Since 4 p.m. Tuesday, the Chattanooga has received 2.18 inches of rain, according to the National Weather Service, forcing at least one area creek into flood stage.
One of the most swollen creeks in the area this morning is Lookout Creek in Dade County, which went over flood stage at 8:45 a.m.
Emergency officials said they have closed Sells Lane around the creek in the Piney community.
A 911 dispatcher said she expects to have to close several more road closings as the creek rise.
The U.S. Geological Survey meters on Lookout Creek near New England was at 13 feet around 9:30 a.m. Flood stage at the meter is 12 feet. Forecasts call for the creek to crest at 15 feet later today.
Elsewhere in Northwest Georgia, the USGS classified the Chattooga River near Trion as "much above normal," while meters on the Conasauga, Coosawattee and Oostanaula Rivers are all reporting "above normal" flows.
In Southeast Tennessee, the Sequatchie River in Whitwell and the Elk River in Pelham are listed as much above normal.
In East Ridge, Camp Jordan Parkway was closed due to high water around 8:30 a.m., according to police spokesman Eric Hopkins.
Chickamauaga Creek was still in its banks this morning, but officials were not sure how long that would last. For East Ridge, he said, it's the hours after the rain that are dangerous as water pours into the creek from feeder streams.
"The next 24 to 48 hours will be critical for us," Hopkins said.
Catoosa County dispatchers said there was high water everywhere , but no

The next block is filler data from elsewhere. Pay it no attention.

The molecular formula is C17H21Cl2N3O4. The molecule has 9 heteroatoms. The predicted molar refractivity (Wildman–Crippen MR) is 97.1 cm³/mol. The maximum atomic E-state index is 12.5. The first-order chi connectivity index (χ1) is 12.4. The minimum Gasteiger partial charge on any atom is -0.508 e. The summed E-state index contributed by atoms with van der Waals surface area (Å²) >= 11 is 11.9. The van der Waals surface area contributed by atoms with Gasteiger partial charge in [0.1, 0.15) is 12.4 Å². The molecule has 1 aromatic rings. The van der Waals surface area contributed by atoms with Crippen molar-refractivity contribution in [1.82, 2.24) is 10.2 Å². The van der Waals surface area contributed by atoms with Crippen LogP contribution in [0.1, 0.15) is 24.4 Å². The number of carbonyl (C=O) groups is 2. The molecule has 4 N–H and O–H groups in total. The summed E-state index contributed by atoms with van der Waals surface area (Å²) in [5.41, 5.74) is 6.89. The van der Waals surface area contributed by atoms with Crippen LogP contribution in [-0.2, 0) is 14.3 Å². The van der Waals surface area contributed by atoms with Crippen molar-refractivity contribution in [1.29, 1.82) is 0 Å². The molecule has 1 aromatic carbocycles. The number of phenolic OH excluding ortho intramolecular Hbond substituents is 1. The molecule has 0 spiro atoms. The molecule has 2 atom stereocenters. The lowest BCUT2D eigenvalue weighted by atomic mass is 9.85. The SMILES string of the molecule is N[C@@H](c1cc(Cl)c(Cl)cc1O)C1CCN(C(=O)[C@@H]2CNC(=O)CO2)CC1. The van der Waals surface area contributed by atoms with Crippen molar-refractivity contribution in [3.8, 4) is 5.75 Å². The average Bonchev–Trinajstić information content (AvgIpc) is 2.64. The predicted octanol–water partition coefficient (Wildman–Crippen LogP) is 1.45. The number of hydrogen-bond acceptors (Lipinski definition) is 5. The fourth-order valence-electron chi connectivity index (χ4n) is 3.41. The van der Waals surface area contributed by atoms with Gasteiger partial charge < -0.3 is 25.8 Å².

reports of flooding or closed roads.
In Trion, which was hit hard by floods in September 2009, EMA Director Eddie Henderson said the Chattooga River was within its banks for now.
"I'm looking for it to come out at some point today," he said around 9 a.m.
The same line of storms dumping water on Chattanooga spawned spawned three tornadoes today in the New Orleans area and dumped as much seven inches of rain in parts of Mississippi. It's also blamed for damage in Greeneville, Tenn.
The Louisiana tornadoes touched down early in the morning on the heels of the Mardi Gras season, which ended Tuesday night.
Forecaster Mike Shields said one tornado touched down about 10 miles southwest of Bush in St. Tammany Parish around 5:20 a.m., injuring one person, damaging a house, destroying a trailer and knocking down trees.
Emergency officials said the woman suffered a cut on her head.
Firefighters in Lacombe reported a twister that took the roof off a house just before 5 a.m. And the weather service said a meteorologist reported a tornado on the north side of Kenner near Lake Pontchartrain shortly after 6 a.m. No damage was reported.
Strong winds accompanying thunderstorms in eastern Tennessee ripped part of
the roof off a school. A section of roof was torn from Camp Creek Elementary School on Wednesday morning, The Greeneville Sun reported. No injuries were reported and there were no children at the school yet.
In Mississippi, reports of damage were sporadic but no deaths or injuries
were immediately reported Wednesday by the Highway Patrol or emergency
Daniel Lamb, a meteorologist with the National Weather Service in Jackson, Miss.,
said there had been reports of tornadoes around the state. He said weather service storm survey teams would be out later Wednesday to assess the damage.
Forecasters were also expecting a day of rough weather in Alabama. The
National Weather Service said winds gusting to 50 mph were possible across a
wide section of the state along with torrential rains. Morning commuters
struggled to open doors in Montgomery as whistling winds buffeted the area.
The Associated Press contributed to this report.
See tomorrow's Chattanooga Times Free Press for complete coverage.